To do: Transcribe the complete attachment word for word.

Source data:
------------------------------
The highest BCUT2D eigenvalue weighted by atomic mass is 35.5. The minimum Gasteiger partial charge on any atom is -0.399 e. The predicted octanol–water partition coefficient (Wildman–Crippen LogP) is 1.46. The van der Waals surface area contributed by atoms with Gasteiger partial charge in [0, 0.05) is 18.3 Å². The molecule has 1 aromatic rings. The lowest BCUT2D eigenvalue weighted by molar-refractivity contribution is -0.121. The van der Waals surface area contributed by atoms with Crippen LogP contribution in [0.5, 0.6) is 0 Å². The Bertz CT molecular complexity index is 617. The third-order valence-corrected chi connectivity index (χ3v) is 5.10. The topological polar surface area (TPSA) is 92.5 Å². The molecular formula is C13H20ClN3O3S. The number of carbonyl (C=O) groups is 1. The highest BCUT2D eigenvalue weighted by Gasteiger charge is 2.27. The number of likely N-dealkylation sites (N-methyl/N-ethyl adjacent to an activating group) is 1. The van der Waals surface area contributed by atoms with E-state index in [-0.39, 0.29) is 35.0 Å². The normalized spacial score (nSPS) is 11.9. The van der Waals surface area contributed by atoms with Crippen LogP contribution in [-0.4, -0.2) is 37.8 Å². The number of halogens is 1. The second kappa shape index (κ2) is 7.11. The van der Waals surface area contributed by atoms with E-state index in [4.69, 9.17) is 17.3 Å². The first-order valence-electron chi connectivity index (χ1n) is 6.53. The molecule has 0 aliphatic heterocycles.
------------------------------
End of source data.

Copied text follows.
The highest BCUT2D eigenvalue weighted by atomic mass is 35.5. The minimum Gasteiger partial charge on any atom is -0.399 e. The predicted octanol–water partition coefficient (Wildman–Crippen LogP) is 1.46. The van der Waals surface area contributed by atoms with Gasteiger partial charge in [0, 0.05) is 18.3 Å². The molecule has 1 aromatic rings. The lowest BCUT2D eigenvalue weighted by molar-refractivity contribution is -0.121. The van der Waals surface area contributed by atoms with Crippen LogP contribution in [0.5, 0.6) is 0 Å². The Bertz CT molecular complexity index is 617. The third-order valence-corrected chi connectivity index (χ3v) is 5.10. The topological polar surface area (TPSA) is 92.5 Å². The molecular formula is C13H20ClN3O3S. The number of carbonyl (C=O) groups is 1. The highest BCUT2D eigenvalue weighted by Gasteiger charge is 2.27. The number of likely N-dealkylation sites (N-methyl/N-ethyl adjacent to an activating group) is 1. The van der Waals surface area contributed by atoms with E-state index in [-0.39, 0.29) is 35.0 Å². The normalized spacial score (nSPS) is 11.9. The van der Waals surface area contributed by atoms with Crippen LogP contribution in [-0.4, -0.2) is 37.8 Å². The number of halogens is 1. The second kappa shape index (κ2) is 7.11. The van der Waals surface area contributed by atoms with E-state index in [4.69, 9.17) is 17.3 Å². The first-order valence-electron chi connectivity index (χ1n) is 6.53. The molecule has 0 aliphatic heterocycles.